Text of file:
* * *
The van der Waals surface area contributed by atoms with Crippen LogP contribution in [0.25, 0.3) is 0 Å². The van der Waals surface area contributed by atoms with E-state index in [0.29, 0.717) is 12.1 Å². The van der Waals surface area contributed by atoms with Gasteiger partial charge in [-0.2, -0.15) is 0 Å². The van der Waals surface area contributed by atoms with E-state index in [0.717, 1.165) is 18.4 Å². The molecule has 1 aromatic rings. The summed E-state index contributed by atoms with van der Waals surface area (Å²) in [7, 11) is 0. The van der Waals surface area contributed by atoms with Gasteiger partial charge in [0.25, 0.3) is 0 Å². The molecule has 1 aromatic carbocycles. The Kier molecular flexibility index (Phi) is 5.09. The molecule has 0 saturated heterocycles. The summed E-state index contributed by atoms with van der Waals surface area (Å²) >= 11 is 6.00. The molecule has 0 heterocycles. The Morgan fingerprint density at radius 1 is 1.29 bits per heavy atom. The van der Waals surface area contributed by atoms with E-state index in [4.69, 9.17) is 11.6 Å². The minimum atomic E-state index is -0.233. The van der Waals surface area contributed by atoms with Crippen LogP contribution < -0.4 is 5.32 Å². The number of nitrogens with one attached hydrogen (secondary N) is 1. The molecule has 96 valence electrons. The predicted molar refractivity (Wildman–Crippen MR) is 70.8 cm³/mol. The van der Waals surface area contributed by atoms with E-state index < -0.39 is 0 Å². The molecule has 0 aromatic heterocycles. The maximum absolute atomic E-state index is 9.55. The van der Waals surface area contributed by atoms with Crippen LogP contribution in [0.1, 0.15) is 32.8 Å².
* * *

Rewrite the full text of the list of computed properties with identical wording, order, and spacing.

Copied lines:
The van der Waals surface area contributed by atoms with Crippen LogP contribution in [0.25, 0.3) is 0 Å². The van der Waals surface area contributed by atoms with E-state index in [0.29, 0.717) is 12.1 Å². The van der Waals surface area contributed by atoms with Gasteiger partial charge in [-0.2, -0.15) is 0 Å². The van der Waals surface area contributed by atoms with E-state index in [0.717, 1.165) is 18.4 Å². The molecule has 1 aromatic rings. The summed E-state index contributed by atoms with van der Waals surface area (Å²) in [7, 11) is 0. The van der Waals surface area contributed by atoms with Gasteiger partial charge in [0.25, 0.3) is 0 Å². The molecule has 1 aromatic carbocycles. The Kier molecular flexibility index (Phi) is 5.09. The molecule has 0 saturated heterocycles. The summed E-state index contributed by atoms with van der Waals surface area (Å²) >= 11 is 6.00. The molecule has 0 heterocycles. The Morgan fingerprint density at radius 1 is 1.29 bits per heavy atom. The van der Waals surface area contributed by atoms with E-state index in [4.69, 9.17) is 11.6 Å². The minimum atomic E-state index is -0.233. The van der Waals surface area contributed by atoms with Crippen LogP contribution < -0.4 is 5.32 Å². The number of nitrogens with one attached hydrogen (secondary N) is 1. The molecule has 96 valence electrons. The predicted molar refractivity (Wildman–Crippen MR) is 70.8 cm³/mol. The van der Waals surface area contributed by atoms with E-state index < -0.39 is 0 Å². The molecule has 0 aromatic heterocycles. The maximum absolute atomic E-state index is 9.55. The van der Waals surface area contributed by atoms with Crippen LogP contribution in [0.1, 0.15) is 32.8 Å².